Smart products and psychoactive plants are sold in ‘smart shops’ and ‘eco shops’, among other places. Some products sold in smart shops can also be bought in the supermarket, chemist’s or health food shop. Trade in these products is not banned. Smart shops may not sell any substances that fall under the Opium Act, the Abuse of Chemical Substances (Prevention) Act or the Medicines Act.
Psychoactive plants and smart products are often confused with smart drugs: medicines that are prescribed to people suffering from memory problems, dementia or epilepsy. Some healthy people use these medicines on the assumption that they improve memory, concentration and intelligence. Smart drugs are available only on prescription and cannot be bought in smart shops.
Psilocybin mushrooms and other psychoactive plants
Psilocybin (magic) mushrooms are the best-known naturally occurring psychoactive substance. Because of their hallucinogenic effects, it is illegal to grow or sell them.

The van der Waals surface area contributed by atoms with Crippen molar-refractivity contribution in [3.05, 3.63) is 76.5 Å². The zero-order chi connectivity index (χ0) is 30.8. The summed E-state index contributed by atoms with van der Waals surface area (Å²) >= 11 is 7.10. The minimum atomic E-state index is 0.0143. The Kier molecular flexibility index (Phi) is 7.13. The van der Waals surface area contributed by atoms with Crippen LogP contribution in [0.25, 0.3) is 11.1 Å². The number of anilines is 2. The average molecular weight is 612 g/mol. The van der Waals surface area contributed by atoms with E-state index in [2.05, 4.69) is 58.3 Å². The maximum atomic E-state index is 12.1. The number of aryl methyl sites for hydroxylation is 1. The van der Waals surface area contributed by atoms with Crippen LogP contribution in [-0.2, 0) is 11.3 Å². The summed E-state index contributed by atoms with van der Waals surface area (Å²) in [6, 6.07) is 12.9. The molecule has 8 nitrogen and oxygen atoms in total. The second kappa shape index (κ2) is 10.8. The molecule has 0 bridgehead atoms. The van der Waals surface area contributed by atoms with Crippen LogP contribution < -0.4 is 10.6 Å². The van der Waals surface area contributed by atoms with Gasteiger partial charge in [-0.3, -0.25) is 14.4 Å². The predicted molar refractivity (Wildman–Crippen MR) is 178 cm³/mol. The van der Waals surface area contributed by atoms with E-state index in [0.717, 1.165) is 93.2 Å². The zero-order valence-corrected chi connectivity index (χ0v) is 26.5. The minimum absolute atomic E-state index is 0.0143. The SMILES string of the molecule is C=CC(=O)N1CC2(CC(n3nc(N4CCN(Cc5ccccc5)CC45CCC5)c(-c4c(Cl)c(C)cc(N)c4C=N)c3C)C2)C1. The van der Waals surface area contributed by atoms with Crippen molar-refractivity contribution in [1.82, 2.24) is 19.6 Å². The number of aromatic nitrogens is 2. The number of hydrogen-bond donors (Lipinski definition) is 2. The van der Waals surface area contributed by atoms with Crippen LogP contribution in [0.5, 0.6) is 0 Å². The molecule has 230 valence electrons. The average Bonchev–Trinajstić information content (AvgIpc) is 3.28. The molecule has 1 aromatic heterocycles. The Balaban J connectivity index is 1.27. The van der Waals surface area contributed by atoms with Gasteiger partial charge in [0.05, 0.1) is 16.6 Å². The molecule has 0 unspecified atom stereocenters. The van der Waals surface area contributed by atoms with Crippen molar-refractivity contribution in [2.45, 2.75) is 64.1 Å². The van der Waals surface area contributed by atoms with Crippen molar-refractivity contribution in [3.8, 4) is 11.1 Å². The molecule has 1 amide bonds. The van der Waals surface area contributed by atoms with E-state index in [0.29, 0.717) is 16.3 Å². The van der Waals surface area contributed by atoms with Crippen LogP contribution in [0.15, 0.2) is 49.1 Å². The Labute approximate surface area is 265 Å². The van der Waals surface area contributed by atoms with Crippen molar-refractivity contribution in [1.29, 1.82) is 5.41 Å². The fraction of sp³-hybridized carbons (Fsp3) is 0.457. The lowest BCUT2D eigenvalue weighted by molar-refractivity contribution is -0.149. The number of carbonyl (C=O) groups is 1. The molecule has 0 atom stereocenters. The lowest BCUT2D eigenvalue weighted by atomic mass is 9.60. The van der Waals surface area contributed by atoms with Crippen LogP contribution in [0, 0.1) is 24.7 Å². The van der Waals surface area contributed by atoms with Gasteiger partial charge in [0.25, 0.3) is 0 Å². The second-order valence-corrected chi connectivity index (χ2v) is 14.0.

Many plants and herbs can affect consciousness. Some have been known for centuries for their hallucinogenic, anaesthetic or stimulant effect. Examples include valerian, fly agaric, ginseng, thorn apple and guarana. Psilocybin mushrooms and certain types of cactus with a hallucinogenic effect are currently the best-known, however.
Many people regard psychoactive plants as a healthier and milder alternative to alcohol and illegal chemical substances like cocaine, ecstasy and LSD. The exact effects and possible risks of many of them are unknown.
Exception for mushrooms
Psychoactive plants are not covered by the Opium Act. They may therefore be sold freely, with the exception of hallucinogenic mushrooms, which are covered by the legislation because of their effects. Their cultivation and sale are forbidden.
The growing and selling of fresh Psilocybin mushrooms was banned in December 2008. It was already illegal to sell dried Psilocybin mushrooms or process fresh ones. This is because:
- Use of Psilocybin mushrooms can have unpredictable effects and thus lead to risky behaviour;
- It is not possible to control the effects of a ‘bad trip’;
- There is barely any difference in the health risk posed by dried (processed) and fresh (unprocessed) Psilocybin mushrooms.
Psilocybin mushrooms are banned in most EU countries.
After the ban came into force, sales of Psilocybin mushrooms by wholesalers and smart shops ceased almost immediately. They are no longer openly sold in the Netherlands.